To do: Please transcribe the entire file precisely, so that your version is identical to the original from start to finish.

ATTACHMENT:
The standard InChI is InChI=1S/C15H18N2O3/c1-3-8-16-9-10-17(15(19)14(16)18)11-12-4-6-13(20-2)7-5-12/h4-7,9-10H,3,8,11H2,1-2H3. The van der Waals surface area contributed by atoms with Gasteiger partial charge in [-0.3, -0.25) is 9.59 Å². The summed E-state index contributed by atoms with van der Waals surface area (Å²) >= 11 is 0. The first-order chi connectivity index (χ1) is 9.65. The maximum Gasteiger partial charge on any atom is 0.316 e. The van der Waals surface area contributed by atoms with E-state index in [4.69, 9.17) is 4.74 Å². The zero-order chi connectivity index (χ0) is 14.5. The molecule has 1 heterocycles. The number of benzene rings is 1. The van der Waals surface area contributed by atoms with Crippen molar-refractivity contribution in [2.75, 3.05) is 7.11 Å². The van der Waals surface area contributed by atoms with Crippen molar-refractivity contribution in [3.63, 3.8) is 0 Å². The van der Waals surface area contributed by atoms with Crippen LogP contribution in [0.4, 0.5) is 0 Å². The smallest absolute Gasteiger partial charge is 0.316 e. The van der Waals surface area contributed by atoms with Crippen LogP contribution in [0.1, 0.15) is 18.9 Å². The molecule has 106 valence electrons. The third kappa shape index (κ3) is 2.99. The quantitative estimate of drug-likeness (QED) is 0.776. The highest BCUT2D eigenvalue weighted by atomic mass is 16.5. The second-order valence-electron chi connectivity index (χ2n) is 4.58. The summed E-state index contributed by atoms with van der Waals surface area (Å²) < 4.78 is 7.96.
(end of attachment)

The standard InChI is InChI=1S/C15H18N2O3/c1-3-8-16-9-10-17(15(19)14(16)18)11-12-4-6-13(20-2)7-5-12/h4-7,9-10H,3,8,11H2,1-2H3. The van der Waals surface area contributed by atoms with Gasteiger partial charge in [-0.3, -0.25) is 9.59 Å². The summed E-state index contributed by atoms with van der Waals surface area (Å²) >= 11 is 0. The first-order chi connectivity index (χ1) is 9.65. The maximum Gasteiger partial charge on any atom is 0.316 e. The van der Waals surface area contributed by atoms with E-state index in [4.69, 9.17) is 4.74 Å². The zero-order chi connectivity index (χ0) is 14.5. The molecule has 1 heterocycles. The number of benzene rings is 1. The van der Waals surface area contributed by atoms with Crippen molar-refractivity contribution in [2.75, 3.05) is 7.11 Å². The van der Waals surface area contributed by atoms with Crippen molar-refractivity contribution in [3.63, 3.8) is 0 Å². The van der Waals surface area contributed by atoms with Crippen LogP contribution in [0.4, 0.5) is 0 Å². The smallest absolute Gasteiger partial charge is 0.316 e. The van der Waals surface area contributed by atoms with Crippen LogP contribution in [0.1, 0.15) is 18.9 Å². The molecule has 106 valence electrons. The third kappa shape index (κ3) is 2.99. The quantitative estimate of drug-likeness (QED) is 0.776. The highest BCUT2D eigenvalue weighted by atomic mass is 16.5. The second-order valence-electron chi connectivity index (χ2n) is 4.58. The summed E-state index contributed by atoms with van der Waals surface area (Å²) < 4.78 is 7.96.